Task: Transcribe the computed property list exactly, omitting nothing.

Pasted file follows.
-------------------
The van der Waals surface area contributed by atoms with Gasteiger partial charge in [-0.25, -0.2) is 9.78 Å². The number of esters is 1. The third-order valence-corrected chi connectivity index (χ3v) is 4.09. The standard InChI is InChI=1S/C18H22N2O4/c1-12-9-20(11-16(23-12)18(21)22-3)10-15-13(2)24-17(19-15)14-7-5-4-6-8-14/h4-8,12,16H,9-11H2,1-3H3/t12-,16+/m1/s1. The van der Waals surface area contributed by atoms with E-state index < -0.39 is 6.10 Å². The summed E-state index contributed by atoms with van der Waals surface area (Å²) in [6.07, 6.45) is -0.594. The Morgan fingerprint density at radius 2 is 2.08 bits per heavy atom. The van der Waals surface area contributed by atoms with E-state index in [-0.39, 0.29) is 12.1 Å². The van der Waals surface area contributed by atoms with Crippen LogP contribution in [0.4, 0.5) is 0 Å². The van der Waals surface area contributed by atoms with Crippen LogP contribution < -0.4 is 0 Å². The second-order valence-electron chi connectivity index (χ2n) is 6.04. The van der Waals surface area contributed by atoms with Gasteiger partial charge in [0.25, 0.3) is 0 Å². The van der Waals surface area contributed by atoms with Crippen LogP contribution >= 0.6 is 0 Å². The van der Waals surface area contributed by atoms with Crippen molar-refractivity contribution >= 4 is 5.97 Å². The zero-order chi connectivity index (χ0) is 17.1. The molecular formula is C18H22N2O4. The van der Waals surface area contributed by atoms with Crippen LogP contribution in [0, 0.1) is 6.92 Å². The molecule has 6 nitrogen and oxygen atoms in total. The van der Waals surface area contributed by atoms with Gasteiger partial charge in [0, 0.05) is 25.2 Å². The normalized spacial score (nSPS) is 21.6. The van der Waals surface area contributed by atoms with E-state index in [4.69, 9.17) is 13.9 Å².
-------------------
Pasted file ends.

The van der Waals surface area contributed by atoms with Gasteiger partial charge in [-0.25, -0.2) is 9.78 Å². The number of esters is 1. The third-order valence-corrected chi connectivity index (χ3v) is 4.09. The standard InChI is InChI=1S/C18H22N2O4/c1-12-9-20(11-16(23-12)18(21)22-3)10-15-13(2)24-17(19-15)14-7-5-4-6-8-14/h4-8,12,16H,9-11H2,1-3H3/t12-,16+/m1/s1. The van der Waals surface area contributed by atoms with E-state index < -0.39 is 6.10 Å². The summed E-state index contributed by atoms with van der Waals surface area (Å²) in [6.07, 6.45) is -0.594. The Morgan fingerprint density at radius 2 is 2.08 bits per heavy atom. The van der Waals surface area contributed by atoms with E-state index in [-0.39, 0.29) is 12.1 Å². The van der Waals surface area contributed by atoms with Crippen LogP contribution in [0.4, 0.5) is 0 Å². The van der Waals surface area contributed by atoms with Crippen LogP contribution < -0.4 is 0 Å². The second-order valence-electron chi connectivity index (χ2n) is 6.04. The van der Waals surface area contributed by atoms with Gasteiger partial charge in [0.25, 0.3) is 0 Å². The van der Waals surface area contributed by atoms with Crippen LogP contribution >= 0.6 is 0 Å². The van der Waals surface area contributed by atoms with Crippen molar-refractivity contribution >= 4 is 5.97 Å². The zero-order chi connectivity index (χ0) is 17.1. The molecular formula is C18H22N2O4. The van der Waals surface area contributed by atoms with Crippen LogP contribution in [0, 0.1) is 6.92 Å². The molecule has 6 nitrogen and oxygen atoms in total. The van der Waals surface area contributed by atoms with Gasteiger partial charge in [0, 0.05) is 25.2 Å². The normalized spacial score (nSPS) is 21.6. The van der Waals surface area contributed by atoms with E-state index in [4.69, 9.17) is 13.9 Å².